Why Do People Blame Their Accident on an Environmental Factor?
A man was recklessly speeding on a slippery highway (caused by the rain) when, in order to avoid another ridiculously fast car, he lost control of the car and crashed into a tree. Before the accident, he had been seeing signs warning drivers about the highway road after the rain. When the police arrived and asked for explanation regarding the accident, witnesses told the police that the man was speeding even when there had been signs saying that drivers should be cautious when or after it rains. After he recovered from serious injuries, the man furiously blames the road for being wet and slippery. The road’s condition, according to him, made his car crash into the tree. It appears then that the man is blaming nature as the one responsible for his accident. We can see from this story how the man was unable to admit his mistake, exemplifying “driver behavior”.
Driver behavior is actually what the driver does, but it can also pertain to the attitude that causes them to blame natural forces such as wet roads after the rain, falling trees (or any other sort of debris on a road) and other things drivers can associate with nature. The driver behaviors that lead to this sort of attitude are a lack of responsibility and lack of self-discipline.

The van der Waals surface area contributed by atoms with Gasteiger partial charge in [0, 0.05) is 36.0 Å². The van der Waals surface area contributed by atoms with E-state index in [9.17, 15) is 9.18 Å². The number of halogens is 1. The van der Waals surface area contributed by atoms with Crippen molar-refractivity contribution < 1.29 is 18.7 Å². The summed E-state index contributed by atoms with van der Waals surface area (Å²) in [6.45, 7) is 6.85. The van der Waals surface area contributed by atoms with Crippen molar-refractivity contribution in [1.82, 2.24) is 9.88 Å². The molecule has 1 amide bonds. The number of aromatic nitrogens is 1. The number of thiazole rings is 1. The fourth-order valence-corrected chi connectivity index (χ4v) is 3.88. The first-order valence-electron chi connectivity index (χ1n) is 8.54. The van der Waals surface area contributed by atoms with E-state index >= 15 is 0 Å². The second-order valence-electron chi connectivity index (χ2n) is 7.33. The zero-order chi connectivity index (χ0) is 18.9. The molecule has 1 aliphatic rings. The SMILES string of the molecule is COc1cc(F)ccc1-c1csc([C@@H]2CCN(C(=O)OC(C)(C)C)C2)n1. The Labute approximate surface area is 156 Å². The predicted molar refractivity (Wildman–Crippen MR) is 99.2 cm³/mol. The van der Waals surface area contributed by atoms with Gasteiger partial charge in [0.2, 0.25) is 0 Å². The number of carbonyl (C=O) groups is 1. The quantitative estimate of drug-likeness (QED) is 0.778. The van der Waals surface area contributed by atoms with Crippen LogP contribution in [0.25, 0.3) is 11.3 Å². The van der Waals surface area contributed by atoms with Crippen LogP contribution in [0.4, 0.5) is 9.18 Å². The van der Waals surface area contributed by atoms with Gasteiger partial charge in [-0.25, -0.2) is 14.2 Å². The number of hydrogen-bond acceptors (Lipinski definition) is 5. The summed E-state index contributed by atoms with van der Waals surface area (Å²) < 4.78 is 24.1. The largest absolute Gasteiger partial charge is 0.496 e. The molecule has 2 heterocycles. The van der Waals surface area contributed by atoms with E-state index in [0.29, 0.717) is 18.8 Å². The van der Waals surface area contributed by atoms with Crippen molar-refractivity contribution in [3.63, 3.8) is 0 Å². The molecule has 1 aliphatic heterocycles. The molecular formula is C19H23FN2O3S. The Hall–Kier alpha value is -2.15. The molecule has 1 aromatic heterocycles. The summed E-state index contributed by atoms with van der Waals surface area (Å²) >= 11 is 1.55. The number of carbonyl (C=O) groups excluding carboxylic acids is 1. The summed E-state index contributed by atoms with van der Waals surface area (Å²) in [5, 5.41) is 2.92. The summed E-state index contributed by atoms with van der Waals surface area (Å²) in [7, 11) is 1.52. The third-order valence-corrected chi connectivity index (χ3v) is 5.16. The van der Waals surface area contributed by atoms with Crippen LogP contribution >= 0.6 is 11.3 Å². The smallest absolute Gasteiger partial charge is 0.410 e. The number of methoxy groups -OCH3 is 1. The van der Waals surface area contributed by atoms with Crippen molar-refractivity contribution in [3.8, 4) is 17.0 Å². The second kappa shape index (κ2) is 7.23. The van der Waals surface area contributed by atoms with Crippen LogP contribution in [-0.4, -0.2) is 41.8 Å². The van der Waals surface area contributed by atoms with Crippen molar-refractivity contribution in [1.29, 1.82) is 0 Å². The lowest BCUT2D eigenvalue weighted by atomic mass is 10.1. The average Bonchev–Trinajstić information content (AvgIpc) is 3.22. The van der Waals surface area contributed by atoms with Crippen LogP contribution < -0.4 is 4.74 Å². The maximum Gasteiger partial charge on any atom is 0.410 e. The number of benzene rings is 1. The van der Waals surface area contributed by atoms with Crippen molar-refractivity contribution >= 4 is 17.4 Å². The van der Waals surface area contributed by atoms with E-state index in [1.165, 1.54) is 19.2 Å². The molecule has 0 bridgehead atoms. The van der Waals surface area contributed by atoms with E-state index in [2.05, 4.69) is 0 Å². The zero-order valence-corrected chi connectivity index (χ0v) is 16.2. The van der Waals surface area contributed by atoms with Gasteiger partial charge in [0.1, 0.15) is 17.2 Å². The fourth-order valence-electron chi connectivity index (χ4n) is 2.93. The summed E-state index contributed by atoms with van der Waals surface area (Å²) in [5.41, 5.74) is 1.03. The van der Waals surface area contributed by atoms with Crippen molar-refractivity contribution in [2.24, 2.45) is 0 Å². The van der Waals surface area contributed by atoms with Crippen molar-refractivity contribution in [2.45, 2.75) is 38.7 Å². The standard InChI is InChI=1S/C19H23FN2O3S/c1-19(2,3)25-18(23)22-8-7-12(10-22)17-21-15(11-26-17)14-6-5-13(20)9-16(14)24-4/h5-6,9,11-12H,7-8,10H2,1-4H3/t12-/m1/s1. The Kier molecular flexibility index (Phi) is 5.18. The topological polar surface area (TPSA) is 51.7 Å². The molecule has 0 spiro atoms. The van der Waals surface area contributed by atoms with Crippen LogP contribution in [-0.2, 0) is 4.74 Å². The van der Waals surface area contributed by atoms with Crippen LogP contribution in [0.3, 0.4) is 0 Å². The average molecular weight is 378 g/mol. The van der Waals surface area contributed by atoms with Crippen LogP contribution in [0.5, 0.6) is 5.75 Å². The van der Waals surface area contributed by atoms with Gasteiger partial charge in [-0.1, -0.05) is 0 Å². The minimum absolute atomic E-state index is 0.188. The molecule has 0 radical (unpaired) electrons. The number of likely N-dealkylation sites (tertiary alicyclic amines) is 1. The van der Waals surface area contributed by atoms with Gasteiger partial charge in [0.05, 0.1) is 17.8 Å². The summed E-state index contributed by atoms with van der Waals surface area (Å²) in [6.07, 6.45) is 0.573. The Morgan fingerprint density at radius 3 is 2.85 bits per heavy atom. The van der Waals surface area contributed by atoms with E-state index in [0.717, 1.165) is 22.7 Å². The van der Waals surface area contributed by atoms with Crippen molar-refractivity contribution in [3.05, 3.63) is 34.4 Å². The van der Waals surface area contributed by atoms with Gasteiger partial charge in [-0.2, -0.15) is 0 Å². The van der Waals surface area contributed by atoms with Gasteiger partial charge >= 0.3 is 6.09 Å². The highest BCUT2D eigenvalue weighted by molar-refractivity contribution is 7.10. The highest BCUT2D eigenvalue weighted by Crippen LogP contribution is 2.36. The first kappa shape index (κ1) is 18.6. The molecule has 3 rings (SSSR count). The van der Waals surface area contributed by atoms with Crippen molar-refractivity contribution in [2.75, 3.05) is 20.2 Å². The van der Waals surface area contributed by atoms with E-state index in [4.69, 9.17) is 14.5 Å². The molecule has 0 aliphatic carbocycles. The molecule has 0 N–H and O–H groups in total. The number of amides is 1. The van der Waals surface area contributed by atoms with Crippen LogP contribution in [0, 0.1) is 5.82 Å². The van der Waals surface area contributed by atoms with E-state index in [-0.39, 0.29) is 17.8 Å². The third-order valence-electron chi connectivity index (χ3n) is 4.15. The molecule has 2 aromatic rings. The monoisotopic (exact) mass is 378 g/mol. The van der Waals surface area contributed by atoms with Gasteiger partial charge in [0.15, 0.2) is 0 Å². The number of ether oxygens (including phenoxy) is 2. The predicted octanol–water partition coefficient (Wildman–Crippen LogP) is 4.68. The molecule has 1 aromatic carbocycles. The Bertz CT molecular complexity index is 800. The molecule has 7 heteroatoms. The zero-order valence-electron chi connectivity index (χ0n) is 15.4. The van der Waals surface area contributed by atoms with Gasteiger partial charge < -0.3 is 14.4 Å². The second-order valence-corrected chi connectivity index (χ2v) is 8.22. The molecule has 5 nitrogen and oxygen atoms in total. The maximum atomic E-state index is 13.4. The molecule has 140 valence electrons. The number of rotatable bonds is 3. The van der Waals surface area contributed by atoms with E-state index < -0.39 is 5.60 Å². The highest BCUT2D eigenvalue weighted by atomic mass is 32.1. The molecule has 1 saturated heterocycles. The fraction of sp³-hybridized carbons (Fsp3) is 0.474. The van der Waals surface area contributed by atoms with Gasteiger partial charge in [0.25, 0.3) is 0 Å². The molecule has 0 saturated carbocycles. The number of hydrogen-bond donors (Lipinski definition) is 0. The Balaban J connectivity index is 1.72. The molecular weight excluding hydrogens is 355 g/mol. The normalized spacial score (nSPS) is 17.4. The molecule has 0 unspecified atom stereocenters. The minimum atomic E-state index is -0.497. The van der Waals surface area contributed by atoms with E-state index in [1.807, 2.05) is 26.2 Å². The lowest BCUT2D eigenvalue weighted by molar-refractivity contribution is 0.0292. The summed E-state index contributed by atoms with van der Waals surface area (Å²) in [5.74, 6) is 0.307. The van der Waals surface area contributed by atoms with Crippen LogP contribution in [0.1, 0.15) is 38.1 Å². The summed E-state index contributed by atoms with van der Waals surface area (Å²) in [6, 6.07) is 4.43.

Lack of Responsibility
The driver from the example showed a lack of responsibility when he refused to slow down even after seeing warnings about slippery roads. By ignoring the warnings, he endangered the lives of the people around him. This behavior illustrates the concept of recklessness and of how the driver did not even care about how many lives he jeopardized just by not following the warnings.
Lack of Self-Discipline
The driver from the example, aside from showing a lack of responsibility, showed a lack of self-discipline by not being able to control himself and be responsible. He knew, as all drivers do—after all, all drivers must go through an exam—that it would be wise of him to slow down after seeing a sign about wet roads instead of speeding recklessly. However, despite this knowledge of his responsibility, he did not make a wise decision that would have showed discipline. Instead of controlling himself, he indulged himself in his own (and dangerous) wants by speeding down a road on which it had just rained. This behavior illustrates the concept of lack of the ability to make decisions that would be for his safety in the end.
These two driver behaviors illustrate the concepts of knowing what is right and what is wrong and yet making the wrong decisions, and not admitting making wrong decisions right after something bad happens. As in the case of the driver in the example, he did not control himself and he did not want to take responsibilities, so even after doing something wrong he denies it and blames another factor. This is the type of behavior that should not be seen on drivers as much as possible.